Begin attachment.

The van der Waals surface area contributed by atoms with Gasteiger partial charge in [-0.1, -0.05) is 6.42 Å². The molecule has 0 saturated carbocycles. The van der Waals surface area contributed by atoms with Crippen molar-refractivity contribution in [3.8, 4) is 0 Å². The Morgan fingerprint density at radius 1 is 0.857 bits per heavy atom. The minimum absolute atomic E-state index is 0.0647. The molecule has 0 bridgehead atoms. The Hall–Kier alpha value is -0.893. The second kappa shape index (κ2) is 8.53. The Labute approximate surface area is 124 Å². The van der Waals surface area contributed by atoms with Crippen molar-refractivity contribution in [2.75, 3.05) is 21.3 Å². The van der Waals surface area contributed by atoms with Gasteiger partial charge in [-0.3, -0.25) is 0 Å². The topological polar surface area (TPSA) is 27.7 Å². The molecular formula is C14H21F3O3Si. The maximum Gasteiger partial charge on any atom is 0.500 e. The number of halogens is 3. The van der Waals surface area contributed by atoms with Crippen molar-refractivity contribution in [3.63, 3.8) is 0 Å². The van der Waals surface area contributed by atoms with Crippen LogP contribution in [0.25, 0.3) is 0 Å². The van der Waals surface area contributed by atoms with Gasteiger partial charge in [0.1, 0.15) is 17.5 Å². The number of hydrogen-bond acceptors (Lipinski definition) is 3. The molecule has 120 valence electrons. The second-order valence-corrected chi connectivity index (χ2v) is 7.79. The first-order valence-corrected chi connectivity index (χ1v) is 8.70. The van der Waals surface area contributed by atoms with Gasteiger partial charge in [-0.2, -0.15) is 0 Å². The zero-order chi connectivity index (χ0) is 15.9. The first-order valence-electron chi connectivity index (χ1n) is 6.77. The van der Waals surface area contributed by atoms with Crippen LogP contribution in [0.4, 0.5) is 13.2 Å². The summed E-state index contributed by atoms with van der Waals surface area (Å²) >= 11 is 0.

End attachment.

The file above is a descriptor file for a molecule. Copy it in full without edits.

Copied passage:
The van der Waals surface area contributed by atoms with Gasteiger partial charge in [-0.1, -0.05) is 6.42 Å². The molecule has 0 saturated carbocycles. The van der Waals surface area contributed by atoms with Crippen molar-refractivity contribution in [3.8, 4) is 0 Å². The Morgan fingerprint density at radius 1 is 0.857 bits per heavy atom. The minimum absolute atomic E-state index is 0.0647. The molecule has 0 bridgehead atoms. The Hall–Kier alpha value is -0.893. The second kappa shape index (κ2) is 8.53. The Labute approximate surface area is 124 Å². The van der Waals surface area contributed by atoms with Crippen molar-refractivity contribution in [2.75, 3.05) is 21.3 Å². The van der Waals surface area contributed by atoms with Gasteiger partial charge in [-0.3, -0.25) is 0 Å². The topological polar surface area (TPSA) is 27.7 Å². The molecular formula is C14H21F3O3Si. The maximum Gasteiger partial charge on any atom is 0.500 e. The number of halogens is 3. The van der Waals surface area contributed by atoms with Crippen molar-refractivity contribution in [3.63, 3.8) is 0 Å². The van der Waals surface area contributed by atoms with Crippen LogP contribution in [0.25, 0.3) is 0 Å². The van der Waals surface area contributed by atoms with Gasteiger partial charge in [0.1, 0.15) is 17.5 Å². The number of hydrogen-bond acceptors (Lipinski definition) is 3. The molecule has 120 valence electrons. The second-order valence-corrected chi connectivity index (χ2v) is 7.79. The first-order valence-corrected chi connectivity index (χ1v) is 8.70. The van der Waals surface area contributed by atoms with Gasteiger partial charge in [-0.2, -0.15) is 0 Å². The zero-order chi connectivity index (χ0) is 15.9. The first-order valence-electron chi connectivity index (χ1n) is 6.77. The van der Waals surface area contributed by atoms with Crippen LogP contribution in [0.4, 0.5) is 13.2 Å². The summed E-state index contributed by atoms with van der Waals surface area (Å²) >= 11 is 0.